The memory savings is pretty astounding using new-style classes and __slots__. Building DebugProtoTest.thrift with: -gen py:dynamic,slots versus -gen py results in some pretty amazing memory savings. I tested by instantiating 1 million of the heavy DebugProtoTest.thrift's CompactProtoTestStruct(), which has 49 attributes in it, using regular "-gen py" code versus "-gen py:dynamic,slots" and compared the VmRSS resident memory usage of both processes. I didn't set any values to any attributes, so every attribute was left with the null value, None. The slots technique used 441 MB with slots vs. 3485 MB using non-slots, non-dynamic generated code. That's about 13% of the original size, or 87% memory savings.
I tried the same test using a very tiny object instead, the DebugThrift.thift Bonk() class, which only has two fields. For this, I made 10 million instances of Bonk() and the results were very similar: 730 MB with slots vs. 2622 MB using non-slots.
The speed difference between non-slots and slots is about 25% better with slots, or 14.6 seconds for non-slots 10 million Bonk() test, versus 11.1 seconds for the same slots test, or a savings of 24% time. This only measured object creation time, not serialization/deserialization or instance attribute access. (See the benchmarking results below for serialization/deserialization comparisons).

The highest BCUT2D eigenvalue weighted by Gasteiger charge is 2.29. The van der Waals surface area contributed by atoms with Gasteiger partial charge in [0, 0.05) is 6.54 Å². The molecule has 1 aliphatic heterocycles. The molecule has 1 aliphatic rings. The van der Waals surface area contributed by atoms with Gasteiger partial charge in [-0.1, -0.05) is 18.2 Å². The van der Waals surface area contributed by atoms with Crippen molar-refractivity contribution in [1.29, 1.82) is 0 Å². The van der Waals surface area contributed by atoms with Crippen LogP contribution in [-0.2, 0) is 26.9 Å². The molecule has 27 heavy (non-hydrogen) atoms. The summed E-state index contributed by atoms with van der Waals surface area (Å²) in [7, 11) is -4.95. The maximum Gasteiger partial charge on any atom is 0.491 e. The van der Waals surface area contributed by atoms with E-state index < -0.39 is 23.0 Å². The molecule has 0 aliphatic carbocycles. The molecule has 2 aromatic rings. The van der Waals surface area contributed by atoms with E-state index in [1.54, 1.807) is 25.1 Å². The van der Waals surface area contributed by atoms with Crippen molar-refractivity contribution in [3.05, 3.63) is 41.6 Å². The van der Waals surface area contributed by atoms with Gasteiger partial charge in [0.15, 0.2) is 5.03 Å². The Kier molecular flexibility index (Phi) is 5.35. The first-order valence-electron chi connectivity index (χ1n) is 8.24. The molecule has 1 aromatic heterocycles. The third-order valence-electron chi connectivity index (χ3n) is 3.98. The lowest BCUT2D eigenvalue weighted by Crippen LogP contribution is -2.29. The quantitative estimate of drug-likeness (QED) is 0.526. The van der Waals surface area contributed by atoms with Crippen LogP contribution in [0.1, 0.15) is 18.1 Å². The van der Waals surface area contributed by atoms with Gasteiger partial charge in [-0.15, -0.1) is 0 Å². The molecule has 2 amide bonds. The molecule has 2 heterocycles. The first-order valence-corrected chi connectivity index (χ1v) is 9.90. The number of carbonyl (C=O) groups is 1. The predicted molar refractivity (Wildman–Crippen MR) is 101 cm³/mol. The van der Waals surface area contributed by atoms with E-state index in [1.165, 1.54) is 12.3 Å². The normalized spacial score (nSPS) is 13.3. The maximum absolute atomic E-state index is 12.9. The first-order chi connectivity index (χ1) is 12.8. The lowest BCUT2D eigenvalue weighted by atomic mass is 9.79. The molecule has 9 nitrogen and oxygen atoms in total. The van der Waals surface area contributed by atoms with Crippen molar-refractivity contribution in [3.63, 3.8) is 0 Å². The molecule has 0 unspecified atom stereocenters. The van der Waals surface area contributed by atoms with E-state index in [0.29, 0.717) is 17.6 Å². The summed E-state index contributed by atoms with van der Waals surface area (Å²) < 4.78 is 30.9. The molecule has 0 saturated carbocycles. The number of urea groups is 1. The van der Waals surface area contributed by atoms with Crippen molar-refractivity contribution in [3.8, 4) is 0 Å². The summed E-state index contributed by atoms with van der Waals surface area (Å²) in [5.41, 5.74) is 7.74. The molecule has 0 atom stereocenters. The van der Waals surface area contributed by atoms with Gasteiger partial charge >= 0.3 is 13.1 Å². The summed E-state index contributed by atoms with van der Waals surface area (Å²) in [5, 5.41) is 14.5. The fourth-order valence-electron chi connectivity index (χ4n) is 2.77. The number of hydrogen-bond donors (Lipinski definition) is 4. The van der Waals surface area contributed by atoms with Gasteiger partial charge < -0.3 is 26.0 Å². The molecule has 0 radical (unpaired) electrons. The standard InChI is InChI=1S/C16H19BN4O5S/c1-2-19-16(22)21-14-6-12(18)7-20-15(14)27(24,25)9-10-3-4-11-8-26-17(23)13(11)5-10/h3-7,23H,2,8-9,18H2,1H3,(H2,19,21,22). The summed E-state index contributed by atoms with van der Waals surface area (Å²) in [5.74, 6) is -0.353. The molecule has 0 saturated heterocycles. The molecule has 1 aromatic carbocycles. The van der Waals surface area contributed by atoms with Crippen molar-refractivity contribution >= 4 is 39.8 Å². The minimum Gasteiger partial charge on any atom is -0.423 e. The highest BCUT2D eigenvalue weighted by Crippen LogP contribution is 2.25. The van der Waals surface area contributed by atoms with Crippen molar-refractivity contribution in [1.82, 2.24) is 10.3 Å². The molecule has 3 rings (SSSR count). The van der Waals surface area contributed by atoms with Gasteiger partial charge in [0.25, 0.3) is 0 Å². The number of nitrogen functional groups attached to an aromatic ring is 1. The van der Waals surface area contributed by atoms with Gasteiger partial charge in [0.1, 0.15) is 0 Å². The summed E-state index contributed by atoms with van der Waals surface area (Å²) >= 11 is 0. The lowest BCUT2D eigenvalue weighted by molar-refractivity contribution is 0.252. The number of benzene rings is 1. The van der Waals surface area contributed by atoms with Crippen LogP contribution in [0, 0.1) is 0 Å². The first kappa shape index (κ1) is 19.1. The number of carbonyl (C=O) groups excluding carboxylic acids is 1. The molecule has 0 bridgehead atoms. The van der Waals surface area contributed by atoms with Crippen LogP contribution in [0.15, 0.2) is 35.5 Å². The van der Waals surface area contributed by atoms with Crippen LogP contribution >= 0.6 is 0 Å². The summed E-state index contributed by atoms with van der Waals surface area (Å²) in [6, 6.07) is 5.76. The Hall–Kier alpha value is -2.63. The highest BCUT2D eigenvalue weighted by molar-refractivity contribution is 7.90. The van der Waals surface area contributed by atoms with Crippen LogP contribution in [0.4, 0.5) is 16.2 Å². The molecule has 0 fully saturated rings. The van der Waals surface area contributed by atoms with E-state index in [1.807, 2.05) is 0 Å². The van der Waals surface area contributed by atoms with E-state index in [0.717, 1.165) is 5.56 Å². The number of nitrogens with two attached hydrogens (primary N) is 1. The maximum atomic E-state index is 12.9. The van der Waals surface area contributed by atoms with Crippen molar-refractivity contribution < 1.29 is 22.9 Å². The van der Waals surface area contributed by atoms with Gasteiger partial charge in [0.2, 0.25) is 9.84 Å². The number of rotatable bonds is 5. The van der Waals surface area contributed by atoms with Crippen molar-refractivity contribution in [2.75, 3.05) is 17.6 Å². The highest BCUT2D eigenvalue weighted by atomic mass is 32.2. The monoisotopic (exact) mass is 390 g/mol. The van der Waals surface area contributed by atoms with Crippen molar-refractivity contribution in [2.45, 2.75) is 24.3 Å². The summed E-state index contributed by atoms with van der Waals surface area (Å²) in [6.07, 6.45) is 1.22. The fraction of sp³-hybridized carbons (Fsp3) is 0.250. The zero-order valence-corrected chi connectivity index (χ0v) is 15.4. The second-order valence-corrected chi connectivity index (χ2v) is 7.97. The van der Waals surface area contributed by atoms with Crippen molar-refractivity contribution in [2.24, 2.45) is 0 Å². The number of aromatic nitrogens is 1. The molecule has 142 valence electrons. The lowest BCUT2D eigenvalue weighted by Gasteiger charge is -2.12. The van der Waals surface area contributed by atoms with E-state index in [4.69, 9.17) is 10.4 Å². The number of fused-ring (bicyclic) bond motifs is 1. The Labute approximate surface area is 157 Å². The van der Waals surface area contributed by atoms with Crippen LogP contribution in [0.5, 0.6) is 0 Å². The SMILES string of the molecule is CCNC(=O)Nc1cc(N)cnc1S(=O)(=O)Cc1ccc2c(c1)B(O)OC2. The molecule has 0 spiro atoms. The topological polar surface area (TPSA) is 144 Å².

If the user wants to subclass the TProtocolDynamic class and override the read/write methods, or add more functionality, this patch also adds a dynbase=CLS thrift compiler option and a "dynimport='from foo import *" option, to specify a different base class (CLS) for the generated "dynamic" objects, and an import line that brings that base class into scope.
The python unit tests now get yet another test loop layer, with the Makefile.am specifying multiple thrift generation lines, exercising the possible combinations of thrift -gen py:blah, sending the output to multiple gen-py-blah output directories (like gen-py-default, gen-py-dynamicslots, gen-py-newstyle, etc), so that RunClientServer.py can then loop over each of these and do all of its testing (which is combinatorially exhaustive) on each of those subdirectories. It's a pretty insane number of tests now, over 390 individual tests on python >= 2.5 (ssl + multiprocessing). Since the test/py "make check" tests aren't done for the 'casual' installer, I think it's acceptable to have the "make check" tests take this long to complete- but it is annoying to have to wait a few minutes for all the tests to finish/succeed. I think it could be improved a fair bit.